It may be a curlew or a kakapo. It may be the baiji, or a bat. But no one knows for sure, now, what is the rarest creature on the planet.
For the title is going begging this week, after the death of Lonesome George, a giant tortoise from the Galapagos Islands who was the last remaining member of his subspecies.
George was thought to be about 100 years old – which makes his death tragically premature, as giant tortoises are thought to live to about 200.
He was from Pinta island, and there are no more members of the Pinta subspecies of the giant tortoise to be found anywhere.
Indeed, scientists believed that Chelonoidis nigra abingdoni had become extinct until George was discovered on Pinta in 1972.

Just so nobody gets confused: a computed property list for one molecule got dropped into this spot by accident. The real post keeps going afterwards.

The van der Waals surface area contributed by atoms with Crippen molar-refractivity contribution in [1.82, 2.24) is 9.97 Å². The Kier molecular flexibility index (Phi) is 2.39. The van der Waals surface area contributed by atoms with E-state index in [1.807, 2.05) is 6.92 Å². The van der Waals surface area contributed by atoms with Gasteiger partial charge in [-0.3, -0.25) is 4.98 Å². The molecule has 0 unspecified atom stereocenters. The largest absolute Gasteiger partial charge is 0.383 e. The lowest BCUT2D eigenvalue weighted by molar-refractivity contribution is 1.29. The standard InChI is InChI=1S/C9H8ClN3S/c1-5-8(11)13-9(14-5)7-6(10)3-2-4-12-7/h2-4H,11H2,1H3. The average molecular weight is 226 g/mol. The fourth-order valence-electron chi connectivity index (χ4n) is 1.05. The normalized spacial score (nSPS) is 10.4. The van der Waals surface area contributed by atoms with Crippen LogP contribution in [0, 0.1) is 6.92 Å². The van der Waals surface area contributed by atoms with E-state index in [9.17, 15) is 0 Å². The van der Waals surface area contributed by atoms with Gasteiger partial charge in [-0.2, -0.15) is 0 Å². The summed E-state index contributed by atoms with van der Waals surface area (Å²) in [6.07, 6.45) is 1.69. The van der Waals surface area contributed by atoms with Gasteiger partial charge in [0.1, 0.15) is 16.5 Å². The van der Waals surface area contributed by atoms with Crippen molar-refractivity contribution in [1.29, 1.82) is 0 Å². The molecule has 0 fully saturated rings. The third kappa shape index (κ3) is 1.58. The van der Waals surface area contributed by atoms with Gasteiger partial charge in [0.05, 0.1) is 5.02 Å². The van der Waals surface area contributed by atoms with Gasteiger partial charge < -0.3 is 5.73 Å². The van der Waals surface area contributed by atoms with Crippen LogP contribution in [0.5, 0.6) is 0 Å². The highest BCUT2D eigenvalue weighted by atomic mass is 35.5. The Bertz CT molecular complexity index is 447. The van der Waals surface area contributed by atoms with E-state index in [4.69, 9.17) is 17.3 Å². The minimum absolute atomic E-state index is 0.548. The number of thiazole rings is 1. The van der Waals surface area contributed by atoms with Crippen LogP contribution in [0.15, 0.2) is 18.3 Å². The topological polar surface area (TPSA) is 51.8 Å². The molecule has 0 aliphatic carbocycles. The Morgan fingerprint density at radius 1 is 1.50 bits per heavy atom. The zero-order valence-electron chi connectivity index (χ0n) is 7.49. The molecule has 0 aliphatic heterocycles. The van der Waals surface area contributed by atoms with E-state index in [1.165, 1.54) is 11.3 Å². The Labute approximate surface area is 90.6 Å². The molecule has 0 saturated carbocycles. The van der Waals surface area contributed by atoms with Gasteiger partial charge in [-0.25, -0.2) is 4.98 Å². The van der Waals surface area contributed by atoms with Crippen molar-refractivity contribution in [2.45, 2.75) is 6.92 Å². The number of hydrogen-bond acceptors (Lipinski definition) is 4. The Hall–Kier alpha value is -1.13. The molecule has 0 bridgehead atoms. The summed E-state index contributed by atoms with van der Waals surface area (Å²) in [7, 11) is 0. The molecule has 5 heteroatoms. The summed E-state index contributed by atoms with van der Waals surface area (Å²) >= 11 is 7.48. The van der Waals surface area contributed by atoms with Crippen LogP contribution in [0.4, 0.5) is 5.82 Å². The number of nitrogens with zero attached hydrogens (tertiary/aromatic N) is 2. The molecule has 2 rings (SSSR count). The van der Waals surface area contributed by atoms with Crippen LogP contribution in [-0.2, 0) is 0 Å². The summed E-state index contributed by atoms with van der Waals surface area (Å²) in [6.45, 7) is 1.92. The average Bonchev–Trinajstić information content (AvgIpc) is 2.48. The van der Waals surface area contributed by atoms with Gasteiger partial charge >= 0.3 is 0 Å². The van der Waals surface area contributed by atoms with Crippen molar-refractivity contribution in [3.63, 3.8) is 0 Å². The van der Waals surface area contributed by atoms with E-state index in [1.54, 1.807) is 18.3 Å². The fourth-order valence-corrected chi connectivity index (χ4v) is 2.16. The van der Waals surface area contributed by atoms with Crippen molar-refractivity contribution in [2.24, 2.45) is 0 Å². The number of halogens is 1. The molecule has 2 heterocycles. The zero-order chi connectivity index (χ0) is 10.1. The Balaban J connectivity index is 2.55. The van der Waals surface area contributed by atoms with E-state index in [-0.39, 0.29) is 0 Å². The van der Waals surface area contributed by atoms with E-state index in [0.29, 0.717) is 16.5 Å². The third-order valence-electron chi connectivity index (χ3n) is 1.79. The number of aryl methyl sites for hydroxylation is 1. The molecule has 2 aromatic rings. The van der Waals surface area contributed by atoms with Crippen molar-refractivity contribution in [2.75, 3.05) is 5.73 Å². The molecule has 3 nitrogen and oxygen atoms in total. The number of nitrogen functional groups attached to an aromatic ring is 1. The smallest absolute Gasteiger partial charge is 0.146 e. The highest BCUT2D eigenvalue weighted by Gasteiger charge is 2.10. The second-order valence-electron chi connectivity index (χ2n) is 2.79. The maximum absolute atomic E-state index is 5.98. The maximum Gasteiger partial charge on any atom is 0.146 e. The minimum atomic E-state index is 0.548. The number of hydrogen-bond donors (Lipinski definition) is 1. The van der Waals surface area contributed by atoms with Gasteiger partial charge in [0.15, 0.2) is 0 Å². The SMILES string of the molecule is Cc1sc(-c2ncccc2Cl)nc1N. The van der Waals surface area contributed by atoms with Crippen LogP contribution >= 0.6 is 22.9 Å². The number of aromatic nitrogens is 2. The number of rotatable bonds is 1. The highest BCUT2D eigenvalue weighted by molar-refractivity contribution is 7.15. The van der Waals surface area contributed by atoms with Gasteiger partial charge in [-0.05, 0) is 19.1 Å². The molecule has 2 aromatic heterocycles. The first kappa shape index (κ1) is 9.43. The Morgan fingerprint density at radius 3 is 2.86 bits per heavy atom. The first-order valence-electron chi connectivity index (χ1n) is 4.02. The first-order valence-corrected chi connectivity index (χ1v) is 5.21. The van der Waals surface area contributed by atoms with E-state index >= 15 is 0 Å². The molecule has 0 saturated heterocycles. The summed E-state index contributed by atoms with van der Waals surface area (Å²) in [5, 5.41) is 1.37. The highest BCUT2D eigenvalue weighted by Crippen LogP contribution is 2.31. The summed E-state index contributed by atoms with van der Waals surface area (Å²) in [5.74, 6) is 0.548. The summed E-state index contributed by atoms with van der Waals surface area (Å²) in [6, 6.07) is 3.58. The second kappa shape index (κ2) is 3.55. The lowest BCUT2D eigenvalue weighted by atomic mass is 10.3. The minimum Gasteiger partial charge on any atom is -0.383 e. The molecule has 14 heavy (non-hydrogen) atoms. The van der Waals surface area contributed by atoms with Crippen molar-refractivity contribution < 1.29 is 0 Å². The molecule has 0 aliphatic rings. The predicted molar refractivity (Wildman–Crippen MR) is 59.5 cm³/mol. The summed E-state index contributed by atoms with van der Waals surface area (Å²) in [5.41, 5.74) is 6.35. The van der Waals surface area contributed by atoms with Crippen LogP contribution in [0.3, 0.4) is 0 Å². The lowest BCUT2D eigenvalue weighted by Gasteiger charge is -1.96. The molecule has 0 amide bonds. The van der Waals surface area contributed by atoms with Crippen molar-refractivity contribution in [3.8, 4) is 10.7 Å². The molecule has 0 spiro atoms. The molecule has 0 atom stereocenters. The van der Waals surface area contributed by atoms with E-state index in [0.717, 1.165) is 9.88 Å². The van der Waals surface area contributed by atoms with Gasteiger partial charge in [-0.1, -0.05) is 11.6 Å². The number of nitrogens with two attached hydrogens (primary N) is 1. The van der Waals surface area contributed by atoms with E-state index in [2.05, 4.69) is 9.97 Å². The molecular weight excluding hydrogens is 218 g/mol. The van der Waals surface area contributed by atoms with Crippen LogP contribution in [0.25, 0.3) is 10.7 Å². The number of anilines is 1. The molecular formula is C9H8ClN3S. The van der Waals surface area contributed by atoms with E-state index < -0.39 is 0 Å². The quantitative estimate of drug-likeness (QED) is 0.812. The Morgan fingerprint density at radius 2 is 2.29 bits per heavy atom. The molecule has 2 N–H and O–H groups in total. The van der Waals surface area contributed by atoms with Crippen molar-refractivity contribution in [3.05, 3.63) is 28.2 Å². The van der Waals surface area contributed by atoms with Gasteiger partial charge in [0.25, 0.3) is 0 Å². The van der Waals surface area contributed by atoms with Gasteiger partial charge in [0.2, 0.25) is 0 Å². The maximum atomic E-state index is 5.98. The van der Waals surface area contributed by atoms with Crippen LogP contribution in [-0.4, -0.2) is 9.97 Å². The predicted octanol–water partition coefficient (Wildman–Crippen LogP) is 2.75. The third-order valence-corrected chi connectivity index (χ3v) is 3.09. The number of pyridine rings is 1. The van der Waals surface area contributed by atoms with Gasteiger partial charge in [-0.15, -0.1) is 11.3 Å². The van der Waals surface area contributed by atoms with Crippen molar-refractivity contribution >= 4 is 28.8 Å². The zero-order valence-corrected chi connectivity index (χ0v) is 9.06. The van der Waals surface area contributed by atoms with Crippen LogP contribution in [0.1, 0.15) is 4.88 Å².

Subsequently, he became part of the Galapagos National Park tortoise breeding programme and was encouraged to mate with females of a closely related subspecies but never succeeded in reproducing.
National Park officials said George was found dead in his corral by his keeper, Fausto Llerena, who had looked after him for 40 years.
Lonesome George became a tourist symbol of the Galapagos, the Pacific archipelago visited by Charles Darwin in 1835 which receives 180,000 visitors a year.